Keys to Success with the SAAR
The Standardized Antimicrobial Administration Ratio (SAAR) provides a standardized metric of antimicrobial use. The SAAR is a ratio comparing observed, or reported, antimicrobial use to the antimicrobial use predicted by a referent, or baseline, population.
- A SAAR < 1.0 indicates antimicrobial use was less than predicted.
- A SAAR = 1.0 indicates antimicrobial use was equivalent to predicted use.
- A SAAR > 1.0 indicates antimicrobial use was greater than predicted.
A SAAR is not a definitive measure of appropriateness or judiciousness of antimicrobial use and any SAAR value may warrant additional investigation.
Remember: You can only calculate a SAAR when the number of predicted antimicrobial days are greater than one and the antimicrobial days do not exceed the days present.
The SAAR p-value is a statistical measure that indicates if reported antimicrobial use is statistically significantly different from predicted antimicrobial use.
- If the p-value ≤ 0.05, then the reported antimicrobial days are statistically significantly different from predicted antimicrobial days.
- If the p-value > 0.05, then the reported antimicrobial days are not statistically significantly different than the predicted antimicrobial days.
Due to the large number of days present reported each month, most SAAR p-values are less than 0.05 and users should interpret them with caution, as statistical significance does not necessarily translate to clinical significance.
95% Confidence Interval (CI)
The 95% CI is the range of values in which we have a high degree of confidence that the true SAAR value lies. However, the SAAR is the most likely value.
- If the 95% CI does not include 1.0 (for example: 95% CI = [0.85, 0.92]), the SAAR is statistically significantly different than 1.0 (specifically, the reported antimicrobial days are significantly different than the predicted antimicrobial days).
- If the 95% CI includes 1.0 (for example: 95% CI = [0.85, 1.24]), the SAAR is not statistically significantly different than 1.0 (specifically, the reported antimicrobial days are not significantly different than the predicted antimicrobial days).
The SAAR percentile is the percentile a SAAR falls into based on the distribution of location specific SAARs found in the NHSN AU Option Report Data Tables. SAARs were calculated for each SAAR location reporting nine or more months of data and percentiles are based on those location-year-level distributions. The 50th percentile is the median location-specific SAAR value. For example, a SAAR for a medical ICU location with a SAAR percentile of 90 indicates 89% of SAAR values reported from medical ICU locations are less than that SAAR and 10% of SAAR values reported from medical ICU locations are higher than it based on data reported into the AU Option.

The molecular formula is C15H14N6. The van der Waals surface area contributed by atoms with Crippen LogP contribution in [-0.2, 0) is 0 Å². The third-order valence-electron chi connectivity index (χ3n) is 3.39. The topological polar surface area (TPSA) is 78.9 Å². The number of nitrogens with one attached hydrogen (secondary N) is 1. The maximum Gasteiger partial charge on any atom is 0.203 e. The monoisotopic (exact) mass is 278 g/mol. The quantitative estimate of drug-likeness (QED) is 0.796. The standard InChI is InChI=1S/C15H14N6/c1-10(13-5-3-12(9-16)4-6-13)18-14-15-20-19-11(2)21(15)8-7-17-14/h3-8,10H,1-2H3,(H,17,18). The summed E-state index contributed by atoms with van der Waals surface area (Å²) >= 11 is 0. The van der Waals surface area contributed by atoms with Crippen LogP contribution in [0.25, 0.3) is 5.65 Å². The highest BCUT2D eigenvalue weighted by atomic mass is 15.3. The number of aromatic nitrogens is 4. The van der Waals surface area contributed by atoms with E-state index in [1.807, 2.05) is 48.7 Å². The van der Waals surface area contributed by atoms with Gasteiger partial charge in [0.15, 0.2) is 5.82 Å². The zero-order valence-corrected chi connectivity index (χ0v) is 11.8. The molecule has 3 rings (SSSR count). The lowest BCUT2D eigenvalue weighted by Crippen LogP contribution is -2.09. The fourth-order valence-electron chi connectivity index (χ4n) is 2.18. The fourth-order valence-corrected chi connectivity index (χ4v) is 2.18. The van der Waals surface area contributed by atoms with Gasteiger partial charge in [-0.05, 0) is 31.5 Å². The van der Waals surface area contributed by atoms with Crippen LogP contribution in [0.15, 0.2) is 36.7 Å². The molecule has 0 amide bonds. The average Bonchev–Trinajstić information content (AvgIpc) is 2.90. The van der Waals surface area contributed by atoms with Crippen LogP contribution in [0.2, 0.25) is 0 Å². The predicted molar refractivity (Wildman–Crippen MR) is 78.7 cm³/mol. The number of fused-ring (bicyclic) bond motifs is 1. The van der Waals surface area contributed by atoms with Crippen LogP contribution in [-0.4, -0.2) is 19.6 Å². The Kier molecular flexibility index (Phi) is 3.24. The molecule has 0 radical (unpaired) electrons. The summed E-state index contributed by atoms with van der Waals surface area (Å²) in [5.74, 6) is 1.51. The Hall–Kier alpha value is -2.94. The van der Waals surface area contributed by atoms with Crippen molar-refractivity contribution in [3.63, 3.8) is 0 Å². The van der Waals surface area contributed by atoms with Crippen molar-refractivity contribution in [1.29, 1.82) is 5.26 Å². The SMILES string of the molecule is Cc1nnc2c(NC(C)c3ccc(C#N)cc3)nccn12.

NHSN currently offers three SAAR baselines, each applicable to a select set of patient care locations and time periods. The table below provides a high-level overview of each baseline.
|SAAR Baseline||Locations||Antimicrobial Categories||Dates|
|2014 baseline adult and pediatric SAARs*||6 adult and pediatric intensive care units (ICUs) and wards||5 antimicrobial categories||January 1, 2014 – December 31, 2018|
|2017 baseline adult and pediatric SAARs||13 adult and pediatric medical, surgical, medical-surgical ICUs, wards, step down units, and oncology units||15 antimicrobial categories||January 1, 2017 – present|
|2018 baseline neonatal SAARs||4 neonatal units, including step-down nurseries and neonatal critical care units||7 antimicrobial categories||January 1, 2018 – present|
*You cannot directly compare SAARs calculated under the 2014 baseline with 2017 baseline SAAR values.
You can find reports based on each of the SAAR baselines in Analysis Reports, within the Antimicrobial Use and Resistance (AUR) Module folder.
Are you getting the “No Records Met Your Criteria” message when you try to generate a SAAR? Try these quick fixes below to get your SAAR reports up and running.
Generate data sets
Newly uploaded data aren’t available in analysis reports until you generate new data sets within NHSN. Be sure to check the “Timeboxing” and generate new data sets after uploading data into NHSN. See the Generating Datasets Guide pdf icon[PDF – 500 KB] for more information.
Check your user rights
NHSN uses the Patient Safety Annual Facility Survey for risk adjustment in the SAARs. Without access to the survey data, you cannot view the SAAR data. Review and correct your user rights with your NHSN Facility Administrator and then generate new data sets. Refer to the guidance document that outlines minimum AU rights pdf icon[PDF – 400 KB].
Check the location type
While NHSN encourages facilities to submit AU data from all NHSN-defined inpatient locations, facility-wide inpatient (FacWideIN), and select outpatient acute-care settings (specifically, Emergency Department, Pediatric Emergency Department and 24-hour Observation Area), you can only generate a SAAR for the specific locations included in each SAAR baseline. You can find a list of the locations you can generate 2017 or 2018 baseline SAARs for in Table 5 of the AUR Module Protocol pdf icon[PDF – 1 MB]. In the future, as more facilities submit AU data, the NHSN Team hopes to develop SAARs for additional location types.
Email the NHSN Helpdesk
If you tried all the options above and still can’t generate a SAAR, please email the NHSN Helpdesk at firstname.lastname@example.org.
- AUR Module website
- AUR Module Protocol pdf icon[PDF – 1 MB]
- NHSN’s Guide to the SAAR pdf icon[PDF – 2 MB]
- Patient Safety Analysis Quick Reference Guides
- SAAR Quick Learn Series Part One pdf icon[PDF – 1 MB]
- SAAR Quick Learn Series Part Two pdf icon[PDF – 2 MB]
- Antimicrobial Use Option Reports
- 2014 Baseline SAAR Details pdf icon[PDF – 100 KB]
- Strategies to Assess Antibiotic Use to Drive Improvements in Hospitals pdf icon[PDF – 500 KB]